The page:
The recent tragedy has demonstrated that the United States is not as safe as Washington deems. The current strategy of the retrenchment of troops in the Middle East can neither reduce the terror threats that the United States faces, nor help eradicate terrorism from the world.
The Orlando massacre has also heated up the debate on immigration and LGBT discrimination—two other controversial topics in the United States.
The gunman came from an immigrant family, which arouses public concern over loose immigration policy.
According to the Center for Immigration Studies, the population of immigrants in the United States reached 61 million at the end of 2015. The growth of immigrant residents is six times that of the overall U.S. population. Immigration is changing the demographic composition of the country.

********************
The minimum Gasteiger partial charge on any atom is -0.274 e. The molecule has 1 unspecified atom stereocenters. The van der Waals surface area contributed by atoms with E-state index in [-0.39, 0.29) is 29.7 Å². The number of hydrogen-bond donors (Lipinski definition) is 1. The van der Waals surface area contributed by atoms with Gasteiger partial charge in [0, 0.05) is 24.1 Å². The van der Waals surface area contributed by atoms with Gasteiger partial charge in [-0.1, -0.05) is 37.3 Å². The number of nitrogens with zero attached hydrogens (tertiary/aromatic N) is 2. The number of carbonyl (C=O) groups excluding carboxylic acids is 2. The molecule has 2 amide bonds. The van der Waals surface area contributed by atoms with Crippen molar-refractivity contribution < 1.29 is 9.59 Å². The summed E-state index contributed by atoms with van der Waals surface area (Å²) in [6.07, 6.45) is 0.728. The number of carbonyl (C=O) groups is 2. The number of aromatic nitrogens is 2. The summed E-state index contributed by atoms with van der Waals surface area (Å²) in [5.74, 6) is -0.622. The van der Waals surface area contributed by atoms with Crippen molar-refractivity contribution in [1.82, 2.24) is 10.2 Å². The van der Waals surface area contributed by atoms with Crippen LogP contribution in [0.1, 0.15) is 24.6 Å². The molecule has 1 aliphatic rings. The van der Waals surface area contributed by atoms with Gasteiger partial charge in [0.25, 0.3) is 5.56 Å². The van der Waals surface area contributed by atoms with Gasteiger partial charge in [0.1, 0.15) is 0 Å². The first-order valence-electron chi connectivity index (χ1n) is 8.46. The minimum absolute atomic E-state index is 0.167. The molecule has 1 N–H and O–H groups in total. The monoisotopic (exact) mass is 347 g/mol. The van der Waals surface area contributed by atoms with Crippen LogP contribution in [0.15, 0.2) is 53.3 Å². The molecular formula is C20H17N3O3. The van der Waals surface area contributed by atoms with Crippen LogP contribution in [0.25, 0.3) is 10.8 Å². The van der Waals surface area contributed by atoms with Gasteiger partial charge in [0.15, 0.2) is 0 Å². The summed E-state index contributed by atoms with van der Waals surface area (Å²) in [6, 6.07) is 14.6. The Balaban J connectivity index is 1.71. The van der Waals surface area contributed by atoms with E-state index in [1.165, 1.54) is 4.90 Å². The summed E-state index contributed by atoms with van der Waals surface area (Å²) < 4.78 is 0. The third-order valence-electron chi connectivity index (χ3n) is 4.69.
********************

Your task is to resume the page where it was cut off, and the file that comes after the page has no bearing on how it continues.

Meanwhile, problems related to immigration are making divisions in society. Some support a more relaxed policy on immigration. While others, conservative white voters in particular, urge the government to tighten related procedures.
In U.S. politics, there is a stark contrast on the immigration debate between Democrats and Republicans. Harboring the support of human rights, Democrats are usually inclined to take a tolerant stance on the immigration issue. Take for example, the Democratic Obama administration's adoption of steps to reform the immigration law and relieve restrictions on the naturalization of immigrants. In contrast, Republican lawmakers have strongly opposed Obama's reforms in order to safeguard the interests of their constituents.
Since votes on immigration topics have had an increasing influence on election results, it has also become a hot topic in debates between presidential candidates.